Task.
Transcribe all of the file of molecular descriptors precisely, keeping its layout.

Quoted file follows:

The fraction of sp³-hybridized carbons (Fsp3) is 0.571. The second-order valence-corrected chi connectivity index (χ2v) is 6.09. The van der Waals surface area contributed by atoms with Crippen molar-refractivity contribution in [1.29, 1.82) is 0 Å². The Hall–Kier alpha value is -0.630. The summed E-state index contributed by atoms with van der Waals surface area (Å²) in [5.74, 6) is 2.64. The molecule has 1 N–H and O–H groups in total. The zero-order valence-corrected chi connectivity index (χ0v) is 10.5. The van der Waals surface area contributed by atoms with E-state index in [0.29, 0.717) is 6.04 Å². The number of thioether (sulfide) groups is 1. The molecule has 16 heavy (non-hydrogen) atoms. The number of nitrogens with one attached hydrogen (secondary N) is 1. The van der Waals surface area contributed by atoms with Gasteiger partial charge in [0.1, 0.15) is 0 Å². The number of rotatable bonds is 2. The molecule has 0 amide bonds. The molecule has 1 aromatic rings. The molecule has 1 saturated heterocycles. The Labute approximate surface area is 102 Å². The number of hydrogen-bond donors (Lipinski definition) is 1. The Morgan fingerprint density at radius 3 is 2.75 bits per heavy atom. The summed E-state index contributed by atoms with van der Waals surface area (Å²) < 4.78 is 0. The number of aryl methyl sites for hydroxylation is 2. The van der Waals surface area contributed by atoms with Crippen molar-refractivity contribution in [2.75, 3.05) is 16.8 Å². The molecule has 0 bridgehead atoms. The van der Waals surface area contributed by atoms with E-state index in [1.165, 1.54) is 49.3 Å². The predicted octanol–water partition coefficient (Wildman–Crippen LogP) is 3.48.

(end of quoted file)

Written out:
The fraction of sp³-hybridized carbons (Fsp3) is 0.571. The second-order valence-corrected chi connectivity index (χ2v) is 6.09. The van der Waals surface area contributed by atoms with Crippen molar-refractivity contribution in [1.29, 1.82) is 0 Å². The Hall–Kier alpha value is -0.630. The summed E-state index contributed by atoms with van der Waals surface area (Å²) in [5.74, 6) is 2.64. The molecule has 1 N–H and O–H groups in total. The zero-order valence-corrected chi connectivity index (χ0v) is 10.5. The van der Waals surface area contributed by atoms with E-state index in [0.29, 0.717) is 6.04 Å². The number of thioether (sulfide) groups is 1. The molecule has 16 heavy (non-hydrogen) atoms. The number of nitrogens with one attached hydrogen (secondary N) is 1. The van der Waals surface area contributed by atoms with Gasteiger partial charge in [0.1, 0.15) is 0 Å². The number of rotatable bonds is 2. The molecule has 0 amide bonds. The molecule has 1 aromatic rings. The molecule has 1 saturated heterocycles. The Labute approximate surface area is 102 Å². The number of hydrogen-bond donors (Lipinski definition) is 1. The Morgan fingerprint density at radius 3 is 2.75 bits per heavy atom. The summed E-state index contributed by atoms with van der Waals surface area (Å²) < 4.78 is 0. The number of aryl methyl sites for hydroxylation is 2. The van der Waals surface area contributed by atoms with Crippen molar-refractivity contribution in [2.75, 3.05) is 16.8 Å². The molecule has 0 bridgehead atoms. The van der Waals surface area contributed by atoms with E-state index in [1.165, 1.54) is 49.3 Å². The predicted octanol–water partition coefficient (Wildman–Crippen LogP) is 3.48.